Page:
Try the Tingle app with orientation data from your phone!
When not connected to a Tingle device, the Tingle app will default to data from your phone's accelerometer (orientation). You will see two lines representing pitch and roll on the "TRAIN" screen - they will change as you move your phone around. You can use the App's recursive neural network capabilities to do basic position detection with your phone.
Here's how! Hold your phone steady in the position you want to detect - then press the "ADD ON TARGET" button. Press again to stop sampling data - or wait for it to max out at 100 samples. Then press "ADD OFF TARGET" and wave your phone all over the place in every position except the "ON TARGET" position. Alternatively, you can hold your phone steady in a second position while gathering data.
Once you have collected both on and off target data, press the "TRAIN NEURAL NETWORK" button. The two lines representing pitch and roll data from your phone will disappear and be replaced by one line representing the output of the LSTM recursive neural network you just trained. Try moving your phone in different positions and see what happens.
*This all works best if there are more or less equal amounts of on and off-target data.
Prevalence of body-focused repetitive behaviors (BFRBs)
Body-focused repetitive behaviors (BFRBs), symptoms of Obsessive Compulsive Disorder (OCD) and other conditions involving compulsions (e.g., Autism Spectrum Disorder) involve compulsively causing physical injury and/or damaging one’s physical appearance. These are among the most poorly understood symptoms; they are often misdiagnosed and undertreated. BFRBs include hitting oneself, biting, pulling out hair, skin picking and cutting, as well less severe but damaging behaviors such as nail biting, thumb sucking, and nose picking (Families & Health). These symptoms affect at least 5% of the population (Families & Health); hair pulling alone affects 1%, or about 3 million people in the US (Diefenbach, Reitman & Williamson 2002). BRFBs are highly comorbid. Studies have shown that as many as 70% of those with one BRFB will have another co-occurring BRFB (Conelea, Frank & Walther, 2017). While often impairing, affecting medical health and/or disfiguring, these symptoms are frequently reported but often not observed in clinical settings. This makes diagnosis, as well as treatment planning and monitoring, exceedingly difficult. To avoid pain and disfigurement, it is imperative to identify a reliable means to automatically identify and monitor BFRBs, especially outside the clinic setting. Clinicians need data on BFRB frequency and timing for the purposes of diagnosis, treatment planning and monitoring while patients need immediate, real-time feedback to make behavioral therapies more effective.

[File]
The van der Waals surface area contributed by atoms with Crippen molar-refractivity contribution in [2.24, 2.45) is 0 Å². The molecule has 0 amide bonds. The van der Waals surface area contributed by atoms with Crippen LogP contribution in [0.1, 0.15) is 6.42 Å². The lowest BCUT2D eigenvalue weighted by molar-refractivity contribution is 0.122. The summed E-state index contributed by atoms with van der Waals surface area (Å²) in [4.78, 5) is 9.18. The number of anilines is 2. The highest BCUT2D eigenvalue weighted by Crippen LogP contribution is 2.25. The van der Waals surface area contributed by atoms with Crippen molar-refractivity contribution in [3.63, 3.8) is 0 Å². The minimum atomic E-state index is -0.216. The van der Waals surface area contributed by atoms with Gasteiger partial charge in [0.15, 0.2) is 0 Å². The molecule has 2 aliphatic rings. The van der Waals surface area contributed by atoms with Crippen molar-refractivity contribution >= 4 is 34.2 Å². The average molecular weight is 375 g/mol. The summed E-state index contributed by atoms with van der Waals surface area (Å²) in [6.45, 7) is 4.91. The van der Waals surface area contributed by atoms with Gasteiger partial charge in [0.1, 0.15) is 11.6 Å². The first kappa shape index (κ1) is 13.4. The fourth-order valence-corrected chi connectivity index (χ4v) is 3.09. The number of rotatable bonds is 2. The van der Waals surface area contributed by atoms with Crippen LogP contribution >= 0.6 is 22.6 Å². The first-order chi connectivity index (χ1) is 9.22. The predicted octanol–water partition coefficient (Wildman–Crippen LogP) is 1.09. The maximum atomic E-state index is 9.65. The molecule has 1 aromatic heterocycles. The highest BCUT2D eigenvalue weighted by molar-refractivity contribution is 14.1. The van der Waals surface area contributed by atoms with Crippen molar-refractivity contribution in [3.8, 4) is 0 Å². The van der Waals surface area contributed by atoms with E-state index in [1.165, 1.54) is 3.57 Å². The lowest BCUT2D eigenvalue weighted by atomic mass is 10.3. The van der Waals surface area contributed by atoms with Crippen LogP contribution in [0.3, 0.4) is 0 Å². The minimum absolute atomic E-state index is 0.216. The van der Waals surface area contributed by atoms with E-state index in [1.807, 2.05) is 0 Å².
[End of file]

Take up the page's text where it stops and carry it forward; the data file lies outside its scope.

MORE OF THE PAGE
The “Tingle” device
To address this previously unmet clinical need, we have created a prototype for a wrist-worn device called the “Tingle” that can monitor and record BFRBs while also providing real-time (haptic) feedback (on the wrist) to the individual with BFRBs when they occur.
The Tingle is well-positioned to address the tremendous unmet need in the care of individuals with BFRBs and other damaging and impairing compulsive behaviors. The Tingle will revolutionize the diagnosis and treatment of at least 5% of the population affected by these severe symptoms by using a convenient, automated, unobtrusive, and inexpensive device that both records behaviors for clinical assessment and provides accurate, real-time feedback to the wearer in support of therapy. We will evaluate the Tingle wearable device to facilitate diagnosis and therapy outside the clinic. In turn, this will facilitate the more rapid commercialization of this product to make it more widely available to clinicians and their patients.